Maverick Life

Market Theatre

Frontieres: Real-life stories of strangers in a strange and hostile land

Lindiwe Ndlovu plays a home affairs official, left, and Khathu Ramabulala, right, a Somalian refugee in ‘Frontieres’, on at the Market Theatre. (Photo: Lungelo Mbulwana)

‘Frontieres’ (Borders), on at the Market Theatre in Johannesburg, is about the people who cross borders and enter South Africa, after fleeing war, famine and poverty, only to find invisible barriers barring them from finding a home.

Four refugees – a woman from DRC, a young man from Somalia and two middle-aged men, one from Zimbabwe and the other from Cameroon –stand in line, in front of an intransigent and nonchalant official at the South African Home Affairs office. All four are seeking asylum papers, for themselves and their loved ones, after travelling far from their homes.

Directed by Mmabatho Montsho, Frontieres uses the voices of the refugees to weave together a singular narrative of Africans who feel alienated among their own people in Africa. With the use of monologues, which at times feel long-winded, playwright Bobby Rodwell used real-life stories from refugees as scaffolding for his play.

Busisiwe Luray plays a refugee from the DRC. (Photo: Lungelo Mbulwana)

The four refugees patiently stand in line while waiting to hear a verdict from the public official, one which will determine the safety of their lives. They are sent away and told to come back, over and over again.

Award-winning actress Busisiwe Lurayi plays a woman from Democratic Republic of Congo (DRC) who arrived at South Africa’s border with her four children.

This woman, to whom Lurayi paid homage with her splendid performance, was raped during a time of war, and her life was uprooted by rebels. Her husband gave her all the money they had to take their four children across five countries to find asylum in South Africa. She was left abandoned by her driver along the treacherous road that refugees take.

Lurayi’s moving performance evokes the cruel world in which refugees find themselves.

Lindiwe Ndlovu, Busisiwe Luray, Charly Azade, Tonderai Chiyindiko and Khathu Ramabulala. (Photo: Lungelo Mbulwana)

In another engaging performance, Khathu Ramabulana plays a young Somali who escaped being recruited by al-Shabaab, an Islamist extremist group. He too finds his way to South Africa and joins one of the many Somali communities in the country.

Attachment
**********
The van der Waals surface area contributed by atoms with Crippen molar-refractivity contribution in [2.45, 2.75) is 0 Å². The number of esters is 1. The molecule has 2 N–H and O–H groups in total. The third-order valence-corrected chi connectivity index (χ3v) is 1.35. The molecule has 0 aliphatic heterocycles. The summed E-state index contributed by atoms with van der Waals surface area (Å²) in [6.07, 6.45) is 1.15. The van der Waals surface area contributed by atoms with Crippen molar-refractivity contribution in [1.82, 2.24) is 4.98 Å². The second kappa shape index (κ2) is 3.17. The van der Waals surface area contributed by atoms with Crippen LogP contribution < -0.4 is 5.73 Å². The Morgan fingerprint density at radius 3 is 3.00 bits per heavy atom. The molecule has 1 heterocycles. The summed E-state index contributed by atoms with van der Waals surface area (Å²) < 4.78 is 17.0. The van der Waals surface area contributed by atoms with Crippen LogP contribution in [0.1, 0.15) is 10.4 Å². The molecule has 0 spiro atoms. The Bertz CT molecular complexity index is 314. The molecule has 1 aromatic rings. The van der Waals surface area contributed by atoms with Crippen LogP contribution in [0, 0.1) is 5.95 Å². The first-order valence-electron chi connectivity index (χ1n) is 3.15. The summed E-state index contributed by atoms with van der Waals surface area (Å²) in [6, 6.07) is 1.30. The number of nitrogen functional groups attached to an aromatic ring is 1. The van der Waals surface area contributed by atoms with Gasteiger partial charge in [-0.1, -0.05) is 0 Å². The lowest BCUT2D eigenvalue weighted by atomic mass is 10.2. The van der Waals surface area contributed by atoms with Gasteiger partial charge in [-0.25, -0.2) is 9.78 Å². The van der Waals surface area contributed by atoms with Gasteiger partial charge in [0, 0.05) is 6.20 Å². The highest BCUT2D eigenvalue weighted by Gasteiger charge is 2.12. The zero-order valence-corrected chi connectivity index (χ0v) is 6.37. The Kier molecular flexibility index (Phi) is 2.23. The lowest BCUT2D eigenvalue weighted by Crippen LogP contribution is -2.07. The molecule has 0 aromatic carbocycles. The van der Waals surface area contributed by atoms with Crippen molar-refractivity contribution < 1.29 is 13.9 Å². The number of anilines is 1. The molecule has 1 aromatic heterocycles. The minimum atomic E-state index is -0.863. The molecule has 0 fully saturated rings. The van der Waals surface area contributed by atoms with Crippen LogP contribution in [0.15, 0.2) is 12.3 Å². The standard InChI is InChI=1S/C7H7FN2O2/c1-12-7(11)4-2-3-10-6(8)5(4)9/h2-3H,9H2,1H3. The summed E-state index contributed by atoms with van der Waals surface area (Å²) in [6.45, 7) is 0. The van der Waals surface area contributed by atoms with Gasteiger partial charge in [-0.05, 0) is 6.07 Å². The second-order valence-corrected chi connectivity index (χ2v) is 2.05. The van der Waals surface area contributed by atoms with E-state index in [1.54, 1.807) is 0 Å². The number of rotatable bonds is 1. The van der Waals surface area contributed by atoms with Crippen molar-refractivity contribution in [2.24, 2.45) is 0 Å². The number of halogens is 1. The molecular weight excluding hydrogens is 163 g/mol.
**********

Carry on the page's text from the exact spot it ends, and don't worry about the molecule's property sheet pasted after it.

However, the young man fears being accused of a crime by locals, who don’t accept Somalis and treat them with suspicion.

Ramabulana, with his charm and affable manner, draws the audience into the world of a young man coming of age in a foreign and often hostile country.

Tonderai Chiyindiko, a Zimbabwean himself, plays a Zimbabwean immigrant who comes to find work in South Africa. He does an excellent job of portraying the internal conflict of those who have fled social and economic turmoil across the border.

Charly Azade takes on the role of a Cameroonian man who had to assimilate from the Anglophone region to the Francophone region of his country. In search of a life free of prejudice, he finds himself in a queue at Home Affairs, begging and bribing officials to stay in South Africa.

All four refugees tell the story of emigrating from a place of sadness, despair at an impending denial of asylum and longing for their own country.

And sitting at the desk and shuffling application papers for asylum, Lindiwe Ndlovu, multi-award-winning actress and graduate of the Market Theatre Laboratory, plays a despondent civil servant tasked with the heartless job of deciding people’s fate.

Ndlovu portrays – and her character embodies – the South African government worker who is emotionally drained by the cruelty of her job and the desperation of her personal circumstances.

She admits that her attitude towards refugees is the attitude of her neighbours and the people all around her. Although she sees their suffering, there is not much she can do when everyone has judged foreigners as criminals. It is the unwritten law of the land.

Although the play might be lacking in plot and dramatic tension, it makes up for it with moving monologues of refugees’ personal experiences that reveal South African attitudes about the Other.

Ordinary South Africans are compelled to look in the mirror and see their prejudice towards foreigners. DM

Frontieres is on at the Market Theatre until Sunday 7 July.


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